Get to know Detroit harpist Pat Terry-Ross

laying the harp isn’t easy. It takes a diligent mind, skillful fingers, perfect pitch and a lifetime of learning. However, if mastered, it can bring the sound of heaven down home.

Pat Terry-Ross, 70, who has been the principle harpist for the Michigan Opera Theatre Orchestra since 1977, is one divine musician.

“I’m in my 40th year and it’s a joy, that’s why I still do it,” she says. “It’s difficult. You look at the width of a string and the width of a piano key; you can be a lot more accurate on a key. … All the sharps and flats are controlled by the feet, so you can be blind and play the piano, but you can’t be blind and play the harp.”

Terry-Ross, born and raised in Detroit, earned a bachelor’s degree in choral music education and a master’s in choral music education and harp performance from the University of Michigan Ann Arbor. Beyond her performances at the Michigan Opera Theatre and the Detroit Symphony Orchestra, she has taught music at various schools including Wayne State University and Cass Technical High School, her alma mater.

“I had learned to love teaching so much. I have the best of both worlds. I always felt like my teaching helps my playing and my playing helps my teaching, and I’m equally passionate about both,” she says.


Terry-Ross’ musical career began at age 5 with the piano. In the third grade, she learned violin. She started playing the harp in 1961 while she was a music major at Cass Tech. The harp program at Cass Tech is in its 90th year and claims to be the oldest ongoing harp program at a public school in the United States.

“It was the program I learned to play at. When my teacher retired, she chose me to lead the program,” she says. And while she may now be retired from teaching at Cass Tech, Terry-Ross clearly left an impression.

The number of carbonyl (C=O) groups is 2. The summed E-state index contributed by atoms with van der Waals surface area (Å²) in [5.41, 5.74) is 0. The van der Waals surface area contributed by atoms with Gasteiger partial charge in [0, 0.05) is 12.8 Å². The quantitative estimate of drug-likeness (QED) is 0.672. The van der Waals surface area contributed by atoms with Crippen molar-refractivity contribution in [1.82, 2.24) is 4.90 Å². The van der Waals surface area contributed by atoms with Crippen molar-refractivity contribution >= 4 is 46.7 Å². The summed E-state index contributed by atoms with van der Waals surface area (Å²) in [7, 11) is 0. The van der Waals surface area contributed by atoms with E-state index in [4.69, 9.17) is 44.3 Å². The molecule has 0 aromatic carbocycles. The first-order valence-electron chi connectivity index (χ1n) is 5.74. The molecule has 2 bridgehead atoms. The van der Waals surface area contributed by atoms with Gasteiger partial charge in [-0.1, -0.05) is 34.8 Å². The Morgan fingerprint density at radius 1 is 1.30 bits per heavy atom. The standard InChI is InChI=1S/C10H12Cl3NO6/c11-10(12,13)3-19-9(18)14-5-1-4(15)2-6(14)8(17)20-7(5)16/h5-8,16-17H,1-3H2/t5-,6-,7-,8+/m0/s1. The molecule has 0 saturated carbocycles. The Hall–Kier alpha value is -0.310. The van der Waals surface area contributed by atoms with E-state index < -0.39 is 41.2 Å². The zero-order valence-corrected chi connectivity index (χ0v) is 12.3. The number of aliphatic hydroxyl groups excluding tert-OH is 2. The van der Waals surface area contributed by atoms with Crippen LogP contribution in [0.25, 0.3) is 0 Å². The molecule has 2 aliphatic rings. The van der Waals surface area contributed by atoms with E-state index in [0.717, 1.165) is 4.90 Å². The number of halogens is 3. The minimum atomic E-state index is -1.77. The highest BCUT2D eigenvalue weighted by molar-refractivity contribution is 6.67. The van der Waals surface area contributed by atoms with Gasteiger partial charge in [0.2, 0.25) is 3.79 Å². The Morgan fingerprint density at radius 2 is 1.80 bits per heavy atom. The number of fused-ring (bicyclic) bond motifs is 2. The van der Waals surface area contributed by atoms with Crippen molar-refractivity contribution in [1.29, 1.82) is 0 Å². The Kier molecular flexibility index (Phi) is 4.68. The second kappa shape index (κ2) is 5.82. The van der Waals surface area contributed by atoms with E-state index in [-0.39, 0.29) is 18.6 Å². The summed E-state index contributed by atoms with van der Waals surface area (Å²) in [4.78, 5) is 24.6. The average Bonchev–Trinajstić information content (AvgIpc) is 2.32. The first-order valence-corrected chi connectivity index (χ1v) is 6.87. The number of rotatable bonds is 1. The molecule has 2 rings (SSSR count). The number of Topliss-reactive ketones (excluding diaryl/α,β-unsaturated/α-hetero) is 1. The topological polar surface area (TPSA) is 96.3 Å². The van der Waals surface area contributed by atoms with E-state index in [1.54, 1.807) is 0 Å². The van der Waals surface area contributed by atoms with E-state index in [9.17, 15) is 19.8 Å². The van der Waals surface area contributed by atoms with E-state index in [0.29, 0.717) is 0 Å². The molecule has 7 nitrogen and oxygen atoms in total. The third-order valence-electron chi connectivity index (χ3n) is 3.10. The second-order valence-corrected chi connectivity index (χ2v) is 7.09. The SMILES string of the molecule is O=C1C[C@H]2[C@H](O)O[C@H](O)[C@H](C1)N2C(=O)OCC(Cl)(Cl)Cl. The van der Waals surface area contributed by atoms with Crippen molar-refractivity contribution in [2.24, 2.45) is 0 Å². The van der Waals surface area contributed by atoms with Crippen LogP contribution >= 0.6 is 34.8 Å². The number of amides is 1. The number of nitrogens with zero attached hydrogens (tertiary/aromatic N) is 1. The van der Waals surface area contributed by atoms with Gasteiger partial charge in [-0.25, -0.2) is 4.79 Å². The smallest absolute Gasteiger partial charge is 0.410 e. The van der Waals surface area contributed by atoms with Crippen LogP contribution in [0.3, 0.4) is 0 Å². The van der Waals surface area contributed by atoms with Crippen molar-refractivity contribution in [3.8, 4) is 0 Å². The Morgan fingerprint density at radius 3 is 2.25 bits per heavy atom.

Student Sally McCune, who graduated from Cass Tech in 1984 and went on to Cornell University to pursue music, says that what she admires most about Terry-Ross is that she has always worn her heart on her sleeve and shares her gift with people of all ages, stages and colors. “She hasn't been blind to people's differences – she has always celebrated them,” McCune says.

Recently, she had cause to do some celebrating of her own.

The Kresge Foundation selected her to receive its 2017 Eminent Artist Award. Her contributions to the community as an accomplished harpist, vocalist and lifelong educator won her the honor, which comes with $50,000 – no strings attached.

“I’m gonna give some scholarship money away to various places. I also told my husband I’m gonna take him on a nice trip, and I’m gonna put new floor in my kitchen. … I’ve been wanting to change my tile for two years now,” she says.

As far as her musical career, though, she wouldn’t change a thing.

“I plan to teach and play as long as I feel I’m doing it well,” she says. “I just take it year by year, but by teaching, I feel that I will always have something to impart and when I see people get better, it inspires me.”

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